Some really important news broke in mid-May 2020.

Tesla is apparently enabling Vehicle To Grid (V2G) charging capabilities on its vehicles. 

V2G is super-important.  This basically completes the jigsaw which enables Tesla to become a major player as a wholesale participant in energy markets by leveraging:

a) its fleet of stationary batteries, Powerwall and Powerpacks;

b) its fleet of mobile batteries, in owners’ cars;

c) its fleet of solar installed on owners’ roof spaces;

d) Tesla’s Autobidder platform to enable grid market participation; and

e) the company’s Edge Computing capability to enable it to route electricity intelligently (and profitably) between solar generation, stationary batteries, any V2G-equipped Tesla car and superchargers.

The addition of V2G is a game-changer, in that it allows Tesla to use the entire fleet of cars and Powerwalls in a given country to offer (highly lucrative) grid services such as peak shifting, demand spike mitigation, and Rate Of Change Of Frequency (ROCOF) response.  Some of these grid services require response within seconds, which only battery storage, some pumped storage hydro, and Compressed Air Energy Storage (CAES) can deliver.

In countries with a functional dynamic electricity market and an increasing proportion of generation coming from (inherently intermittent) renewables, any wholesale player who is able to offer near-instant-response storage on a significant scale is in a very strong position.  And Governments/Grid Operators love it too, because the combination of renewables plus large scale storage enables a massively faster transition to net zero carbon.

So I’d expect Tesla to be using its unique app-enabled access to a highly distributed fleet of huge numbers of (relatively small) batteries and, in lesser number, domestic-scale solar installations to aggregate this distributed storage and micro-generation capacity up to the industrial scale which enables it to play in the wholesale electricity market.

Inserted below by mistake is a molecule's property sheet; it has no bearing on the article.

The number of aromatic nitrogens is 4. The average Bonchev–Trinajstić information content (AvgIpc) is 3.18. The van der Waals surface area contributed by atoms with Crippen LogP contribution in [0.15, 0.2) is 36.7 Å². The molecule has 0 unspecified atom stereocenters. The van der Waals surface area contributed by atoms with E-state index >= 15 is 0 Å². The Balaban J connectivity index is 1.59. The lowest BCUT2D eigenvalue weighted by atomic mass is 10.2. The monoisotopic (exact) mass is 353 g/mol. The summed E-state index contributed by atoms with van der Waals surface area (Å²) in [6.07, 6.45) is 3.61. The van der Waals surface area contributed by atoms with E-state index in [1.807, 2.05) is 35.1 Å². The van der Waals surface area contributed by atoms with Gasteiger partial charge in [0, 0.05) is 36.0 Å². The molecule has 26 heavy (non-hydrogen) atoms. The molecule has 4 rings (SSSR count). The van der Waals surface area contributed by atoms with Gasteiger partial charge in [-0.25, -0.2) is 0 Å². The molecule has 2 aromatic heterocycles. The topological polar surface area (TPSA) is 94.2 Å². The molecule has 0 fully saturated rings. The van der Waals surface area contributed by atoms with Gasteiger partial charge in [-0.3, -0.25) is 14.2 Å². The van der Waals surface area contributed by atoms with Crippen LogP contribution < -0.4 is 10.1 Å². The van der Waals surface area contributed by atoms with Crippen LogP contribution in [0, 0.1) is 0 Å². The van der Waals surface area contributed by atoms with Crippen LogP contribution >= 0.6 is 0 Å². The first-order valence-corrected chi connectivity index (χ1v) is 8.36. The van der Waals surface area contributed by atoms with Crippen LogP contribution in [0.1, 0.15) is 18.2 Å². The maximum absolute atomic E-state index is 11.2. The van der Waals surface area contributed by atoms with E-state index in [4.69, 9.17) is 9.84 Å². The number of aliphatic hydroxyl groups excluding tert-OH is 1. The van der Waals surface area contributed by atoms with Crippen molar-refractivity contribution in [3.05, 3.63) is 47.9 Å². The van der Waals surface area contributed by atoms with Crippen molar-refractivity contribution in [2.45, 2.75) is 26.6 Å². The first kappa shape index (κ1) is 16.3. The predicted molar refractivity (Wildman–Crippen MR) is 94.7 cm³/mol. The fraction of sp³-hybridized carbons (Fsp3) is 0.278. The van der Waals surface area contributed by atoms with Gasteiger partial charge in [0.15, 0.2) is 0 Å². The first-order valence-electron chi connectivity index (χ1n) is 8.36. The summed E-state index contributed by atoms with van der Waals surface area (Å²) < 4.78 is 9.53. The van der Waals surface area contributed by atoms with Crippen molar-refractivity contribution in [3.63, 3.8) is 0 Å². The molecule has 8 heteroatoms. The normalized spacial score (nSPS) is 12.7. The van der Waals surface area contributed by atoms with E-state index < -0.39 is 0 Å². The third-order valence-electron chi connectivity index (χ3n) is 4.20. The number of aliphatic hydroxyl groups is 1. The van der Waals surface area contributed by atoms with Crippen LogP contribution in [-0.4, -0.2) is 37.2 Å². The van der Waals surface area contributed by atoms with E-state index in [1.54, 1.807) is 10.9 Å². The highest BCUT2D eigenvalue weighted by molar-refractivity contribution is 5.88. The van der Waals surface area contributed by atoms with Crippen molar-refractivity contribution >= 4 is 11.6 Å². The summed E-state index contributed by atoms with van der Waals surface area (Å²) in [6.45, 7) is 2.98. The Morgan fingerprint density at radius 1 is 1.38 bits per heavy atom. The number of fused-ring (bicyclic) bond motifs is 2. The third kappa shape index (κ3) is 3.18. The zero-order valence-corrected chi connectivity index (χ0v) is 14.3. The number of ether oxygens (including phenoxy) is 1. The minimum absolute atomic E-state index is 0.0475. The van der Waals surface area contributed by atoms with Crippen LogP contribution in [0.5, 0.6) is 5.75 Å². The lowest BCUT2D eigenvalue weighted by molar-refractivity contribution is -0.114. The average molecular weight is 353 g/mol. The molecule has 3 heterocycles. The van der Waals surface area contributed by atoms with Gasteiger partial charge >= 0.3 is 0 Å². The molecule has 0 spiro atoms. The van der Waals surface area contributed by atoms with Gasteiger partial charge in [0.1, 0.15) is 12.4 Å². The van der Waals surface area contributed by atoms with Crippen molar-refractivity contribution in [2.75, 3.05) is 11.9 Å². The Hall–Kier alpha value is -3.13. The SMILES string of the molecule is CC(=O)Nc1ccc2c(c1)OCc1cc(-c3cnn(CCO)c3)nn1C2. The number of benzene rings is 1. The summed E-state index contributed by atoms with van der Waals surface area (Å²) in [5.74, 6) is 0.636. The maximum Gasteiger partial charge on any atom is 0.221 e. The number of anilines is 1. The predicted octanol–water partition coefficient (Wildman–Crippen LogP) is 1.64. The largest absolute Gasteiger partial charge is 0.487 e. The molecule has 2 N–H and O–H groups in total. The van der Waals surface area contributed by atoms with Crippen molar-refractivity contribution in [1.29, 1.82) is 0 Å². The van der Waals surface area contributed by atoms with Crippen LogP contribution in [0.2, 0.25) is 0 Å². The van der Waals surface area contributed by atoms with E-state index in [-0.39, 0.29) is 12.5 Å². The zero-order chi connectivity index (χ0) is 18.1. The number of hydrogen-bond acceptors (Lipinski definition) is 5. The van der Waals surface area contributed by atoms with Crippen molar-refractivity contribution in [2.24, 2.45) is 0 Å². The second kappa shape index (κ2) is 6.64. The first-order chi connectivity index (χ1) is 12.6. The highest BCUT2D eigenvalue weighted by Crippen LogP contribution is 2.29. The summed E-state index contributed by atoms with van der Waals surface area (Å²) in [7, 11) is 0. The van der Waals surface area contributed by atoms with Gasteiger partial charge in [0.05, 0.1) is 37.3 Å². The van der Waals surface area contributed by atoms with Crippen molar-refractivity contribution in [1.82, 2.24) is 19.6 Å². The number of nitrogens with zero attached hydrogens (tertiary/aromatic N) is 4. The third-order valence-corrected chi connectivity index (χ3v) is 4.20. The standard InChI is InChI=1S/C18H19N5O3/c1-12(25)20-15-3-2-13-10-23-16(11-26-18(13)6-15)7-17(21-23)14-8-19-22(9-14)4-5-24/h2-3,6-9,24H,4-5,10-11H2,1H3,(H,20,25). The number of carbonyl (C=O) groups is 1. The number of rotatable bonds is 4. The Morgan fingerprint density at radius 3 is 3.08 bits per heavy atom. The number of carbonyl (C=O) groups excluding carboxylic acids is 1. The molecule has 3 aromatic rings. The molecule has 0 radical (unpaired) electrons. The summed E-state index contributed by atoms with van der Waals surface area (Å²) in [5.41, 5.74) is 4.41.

At the wholesale scale, it will then use Autobidder to dynamically route the surpluses it has aggregated to wherever it will make the most money.

The UK is probably the most advanced dynamic-priced electricity market in the world.  So it’s no surprise that Tesla recently lodged its formal application with the regulator to operate as a generator supplying the UK grid.  

This will not be about Tesla building a large fixed-plant power station.  Instead this will involve:

  1. Tesla dynamically supplying the grid from the distributed storage, into which its IOT platform gives it access and insight, to make money from the lucrative peak-mitigation and ROCOF services the grid requires;
  2. plus using the trading rights a grid-connected generator enjoys to purchase energy at low-cost (or even negative cost) super off peak periods when the grid has a surplus; and
  3. pump that super-cheap energy to its customers’ cars and Powerwalls so that those end users home and cars are optimally charged, at the cheapest possible rate, with enough energy to power each user’s intelligently-predicted home load or next car trip.

Of course, I’m expecting Tesla’s algorithms, using the company’s fleet-wide data and predictive analytics, to be able to make all the necessary choices, in real time.  I’m also expecting that there will be zero requirement for the individual end customer to make any input.  Apart, perhaps, from telling ‘the system’ via the Tesla App that she/he wants to go to a specific destination tomorrow morning (when that’s different from a regular commute pattern, which Tesla already knows about anyway).  In that case, I’d expect the battery to be optimally charged overnight to reach the desired destination, taking into account time-optimised supercharger stops where necessary.